A 40% increase in the number of people being impersonated indicates that the flat trend seen in 2008 (where identity fraud increased by only 0.06% from 2007) was exceptional. While last year’s figures were a surprise, the sudden and significant increase in the first quarter of 2009 heralds an unwelcome return of identity fraud as the fraudsters’ method of choice; as fraudsters assume creditworthy identities in order to swindle individuals and companies alike: stealing funds, goods and services at someone else’s expense… During this quarter, a staggering 75% increase in facility takeover (also known as account takeover) frauds – where the fraudster gains access to, and plunders the legitimately obtained accounts of innocent victims – continued the steep upward trend seen throughout 2008.[From Fraud trends and recession go hand in hand – CIFAS Online]
If biometrics could make a dent in that, you would think that banks would be rushing to implement them. After all, as CIFAS notes, the account takeover fraud explosion has been going on for some time. Plenty of time to plan and develop a biometric countermeasure, you might think.
UK account takeover fraud grows 207% year-on-year in 2008 – study [From UK account takeover fraud grows 207% year-on-year in 2008 – study]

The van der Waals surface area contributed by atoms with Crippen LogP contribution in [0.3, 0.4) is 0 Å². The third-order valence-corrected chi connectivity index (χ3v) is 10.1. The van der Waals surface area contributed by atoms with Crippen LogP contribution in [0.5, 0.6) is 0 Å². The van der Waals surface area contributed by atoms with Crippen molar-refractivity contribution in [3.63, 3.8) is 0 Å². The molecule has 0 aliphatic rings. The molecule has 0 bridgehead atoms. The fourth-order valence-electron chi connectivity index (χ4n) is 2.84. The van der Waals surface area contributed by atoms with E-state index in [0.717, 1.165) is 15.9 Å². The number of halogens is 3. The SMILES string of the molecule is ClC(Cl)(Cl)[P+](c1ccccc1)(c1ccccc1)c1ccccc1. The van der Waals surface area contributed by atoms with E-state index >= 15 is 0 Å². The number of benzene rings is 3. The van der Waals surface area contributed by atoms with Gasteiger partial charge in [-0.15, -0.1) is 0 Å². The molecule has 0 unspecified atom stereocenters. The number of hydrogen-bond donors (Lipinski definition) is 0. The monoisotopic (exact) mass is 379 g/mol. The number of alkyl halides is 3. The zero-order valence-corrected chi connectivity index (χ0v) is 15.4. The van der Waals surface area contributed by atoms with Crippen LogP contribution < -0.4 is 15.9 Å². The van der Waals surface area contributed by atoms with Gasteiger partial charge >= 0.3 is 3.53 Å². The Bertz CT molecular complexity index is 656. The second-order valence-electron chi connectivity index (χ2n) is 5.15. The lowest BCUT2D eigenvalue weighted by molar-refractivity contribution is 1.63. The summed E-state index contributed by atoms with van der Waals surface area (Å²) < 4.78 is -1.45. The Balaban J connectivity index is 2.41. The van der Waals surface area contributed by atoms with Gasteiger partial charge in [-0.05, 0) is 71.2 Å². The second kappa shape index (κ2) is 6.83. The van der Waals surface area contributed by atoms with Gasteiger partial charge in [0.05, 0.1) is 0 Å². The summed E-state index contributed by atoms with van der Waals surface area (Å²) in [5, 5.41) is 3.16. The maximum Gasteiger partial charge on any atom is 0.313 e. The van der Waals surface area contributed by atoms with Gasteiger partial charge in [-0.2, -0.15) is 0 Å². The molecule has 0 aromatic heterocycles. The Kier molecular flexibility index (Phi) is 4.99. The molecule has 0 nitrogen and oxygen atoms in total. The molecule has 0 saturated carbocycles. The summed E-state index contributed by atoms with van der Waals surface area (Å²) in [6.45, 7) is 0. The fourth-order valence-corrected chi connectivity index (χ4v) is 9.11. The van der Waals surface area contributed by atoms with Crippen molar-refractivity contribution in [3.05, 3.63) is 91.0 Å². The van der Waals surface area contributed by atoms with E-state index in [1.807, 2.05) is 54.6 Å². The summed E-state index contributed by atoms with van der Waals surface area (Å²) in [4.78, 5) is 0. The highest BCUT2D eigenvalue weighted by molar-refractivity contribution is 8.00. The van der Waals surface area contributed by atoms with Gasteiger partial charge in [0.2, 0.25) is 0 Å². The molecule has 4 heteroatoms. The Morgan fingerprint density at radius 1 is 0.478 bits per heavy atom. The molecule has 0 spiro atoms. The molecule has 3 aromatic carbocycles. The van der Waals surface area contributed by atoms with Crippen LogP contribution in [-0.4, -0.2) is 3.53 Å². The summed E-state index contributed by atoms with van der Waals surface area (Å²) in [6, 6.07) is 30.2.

Yet nothing much is happening. Identity theft is growing and, in the UK at least, the government’s identity card scheme won’t do anything to help. But why? Max made a very interesting point, which goes back to my current obsession, the “narrative”. In his presentation, he pointed out that because the biometric sector had its origins in the identification problem, that is how they see the world. So they would see the retail payments problem as an identification problem, which leads to PayByTouch. On the other hand, other people (eg, me) see the retail payments problem as an authentication problem: so we need progress in what he called “anonymous” biometrics to get down to solving that particular problem. And he made a very positive suggestion that I had not considered before.
Let’s go back to the prosaic retail payments problem. Suppose we introduce chip & fingerprint to follow on from chip & PIN (it wouldn’t help, of course, unless we implement some other basic security countermeasures, such as taking the “hello 1964” magnetic stripe off of the cards), thus giving us the next generation of EMV cards: for small purchases you just wave it (contactless, no PIN transactions are allowed up to £10 in the UK at present), for medium purchases you punch in a PIN and wave it, and for larger transactions (and cash withdrawals) you punch in a PIN, wave the card and then put your finger on a scanner. Sounds good, and it fulfills the criteria of moving away from identification space. The card is used for identification, the biometric (which is locally matched on the card, just like the PIN) is used for authentication.